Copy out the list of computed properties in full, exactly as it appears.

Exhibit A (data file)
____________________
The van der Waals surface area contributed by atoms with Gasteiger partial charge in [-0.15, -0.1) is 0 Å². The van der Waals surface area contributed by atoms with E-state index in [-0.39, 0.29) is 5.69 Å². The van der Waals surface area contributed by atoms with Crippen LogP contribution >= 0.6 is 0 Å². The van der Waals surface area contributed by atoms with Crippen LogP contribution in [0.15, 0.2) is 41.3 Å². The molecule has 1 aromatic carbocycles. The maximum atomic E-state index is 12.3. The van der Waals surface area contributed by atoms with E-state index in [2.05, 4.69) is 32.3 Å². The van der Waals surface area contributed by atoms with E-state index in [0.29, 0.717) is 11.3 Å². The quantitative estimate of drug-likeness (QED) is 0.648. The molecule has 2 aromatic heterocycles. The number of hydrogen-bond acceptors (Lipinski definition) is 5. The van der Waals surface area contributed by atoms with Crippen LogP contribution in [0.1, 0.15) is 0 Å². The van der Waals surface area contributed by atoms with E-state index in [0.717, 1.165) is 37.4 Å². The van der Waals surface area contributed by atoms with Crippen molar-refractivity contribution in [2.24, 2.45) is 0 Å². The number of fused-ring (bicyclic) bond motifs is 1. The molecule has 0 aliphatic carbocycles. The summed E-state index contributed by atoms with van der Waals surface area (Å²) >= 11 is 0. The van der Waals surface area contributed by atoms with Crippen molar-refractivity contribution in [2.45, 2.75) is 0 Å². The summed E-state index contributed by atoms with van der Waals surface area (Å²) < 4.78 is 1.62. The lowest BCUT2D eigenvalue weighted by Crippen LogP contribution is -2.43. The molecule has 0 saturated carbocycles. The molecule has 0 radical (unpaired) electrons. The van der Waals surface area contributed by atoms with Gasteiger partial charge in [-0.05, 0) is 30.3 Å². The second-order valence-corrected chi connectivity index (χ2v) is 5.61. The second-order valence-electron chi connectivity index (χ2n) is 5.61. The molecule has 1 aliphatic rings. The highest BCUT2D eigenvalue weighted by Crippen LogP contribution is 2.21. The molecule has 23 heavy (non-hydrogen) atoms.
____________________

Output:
The van der Waals surface area contributed by atoms with Gasteiger partial charge in [-0.15, -0.1) is 0 Å². The van der Waals surface area contributed by atoms with E-state index in [-0.39, 0.29) is 5.69 Å². The van der Waals surface area contributed by atoms with Crippen LogP contribution >= 0.6 is 0 Å². The van der Waals surface area contributed by atoms with Crippen LogP contribution in [0.15, 0.2) is 41.3 Å². The molecule has 1 aromatic carbocycles. The maximum atomic E-state index is 12.3. The van der Waals surface area contributed by atoms with E-state index in [2.05, 4.69) is 32.3 Å². The van der Waals surface area contributed by atoms with E-state index in [0.29, 0.717) is 11.3 Å². The quantitative estimate of drug-likeness (QED) is 0.648. The molecule has 2 aromatic heterocycles. The number of hydrogen-bond acceptors (Lipinski definition) is 5. The van der Waals surface area contributed by atoms with Crippen LogP contribution in [0.1, 0.15) is 0 Å². The van der Waals surface area contributed by atoms with E-state index in [0.717, 1.165) is 37.4 Å². The van der Waals surface area contributed by atoms with Crippen molar-refractivity contribution in [2.24, 2.45) is 0 Å². The number of fused-ring (bicyclic) bond motifs is 1. The molecule has 0 aliphatic carbocycles. The summed E-state index contributed by atoms with van der Waals surface area (Å²) >= 11 is 0. The van der Waals surface area contributed by atoms with Crippen molar-refractivity contribution in [2.45, 2.75) is 0 Å². The summed E-state index contributed by atoms with van der Waals surface area (Å²) < 4.78 is 1.62. The lowest BCUT2D eigenvalue weighted by Crippen LogP contribution is -2.43. The molecule has 0 saturated carbocycles. The molecule has 0 radical (unpaired) electrons. The van der Waals surface area contributed by atoms with Gasteiger partial charge in [-0.05, 0) is 30.3 Å². The second-order valence-corrected chi connectivity index (χ2v) is 5.61. The second-order valence-electron chi connectivity index (χ2n) is 5.61. The molecule has 1 aliphatic rings. The highest BCUT2D eigenvalue weighted by Crippen LogP contribution is 2.21. The molecule has 23 heavy (non-hydrogen) atoms.